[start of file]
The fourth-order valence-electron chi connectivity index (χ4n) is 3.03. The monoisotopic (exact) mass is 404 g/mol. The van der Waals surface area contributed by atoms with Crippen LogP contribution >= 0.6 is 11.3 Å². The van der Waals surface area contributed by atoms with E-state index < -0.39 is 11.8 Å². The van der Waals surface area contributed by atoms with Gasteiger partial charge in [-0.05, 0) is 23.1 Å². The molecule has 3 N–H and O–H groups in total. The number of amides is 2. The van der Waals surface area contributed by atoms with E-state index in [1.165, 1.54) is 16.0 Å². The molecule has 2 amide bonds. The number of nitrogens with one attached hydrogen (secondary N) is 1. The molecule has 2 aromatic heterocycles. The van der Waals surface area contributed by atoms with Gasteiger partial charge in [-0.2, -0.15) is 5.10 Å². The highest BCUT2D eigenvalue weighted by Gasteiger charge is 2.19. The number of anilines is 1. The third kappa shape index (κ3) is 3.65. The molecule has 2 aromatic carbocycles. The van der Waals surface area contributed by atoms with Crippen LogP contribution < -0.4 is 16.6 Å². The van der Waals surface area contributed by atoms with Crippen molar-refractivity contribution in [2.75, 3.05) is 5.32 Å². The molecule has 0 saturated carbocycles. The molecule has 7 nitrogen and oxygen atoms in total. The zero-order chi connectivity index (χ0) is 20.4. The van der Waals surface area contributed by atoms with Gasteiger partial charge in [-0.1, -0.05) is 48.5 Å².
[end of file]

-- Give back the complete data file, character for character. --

The fourth-order valence-electron chi connectivity index (χ4n) is 3.03. The monoisotopic (exact) mass is 404 g/mol. The van der Waals surface area contributed by atoms with Crippen LogP contribution >= 0.6 is 11.3 Å². The van der Waals surface area contributed by atoms with E-state index < -0.39 is 11.8 Å². The van der Waals surface area contributed by atoms with Gasteiger partial charge in [-0.05, 0) is 23.1 Å². The molecule has 3 N–H and O–H groups in total. The number of amides is 2. The van der Waals surface area contributed by atoms with E-state index in [1.165, 1.54) is 16.0 Å². The molecule has 2 amide bonds. The number of nitrogens with one attached hydrogen (secondary N) is 1. The molecule has 2 aromatic heterocycles. The van der Waals surface area contributed by atoms with Gasteiger partial charge in [-0.2, -0.15) is 5.10 Å². The highest BCUT2D eigenvalue weighted by Gasteiger charge is 2.19. The number of anilines is 1. The third kappa shape index (κ3) is 3.65. The molecule has 2 aromatic carbocycles. The van der Waals surface area contributed by atoms with Crippen LogP contribution < -0.4 is 16.6 Å². The van der Waals surface area contributed by atoms with Crippen molar-refractivity contribution in [2.75, 3.05) is 5.32 Å². The molecule has 0 saturated carbocycles. The molecule has 7 nitrogen and oxygen atoms in total. The zero-order chi connectivity index (χ0) is 20.4. The van der Waals surface area contributed by atoms with Gasteiger partial charge in [-0.1, -0.05) is 48.5 Å².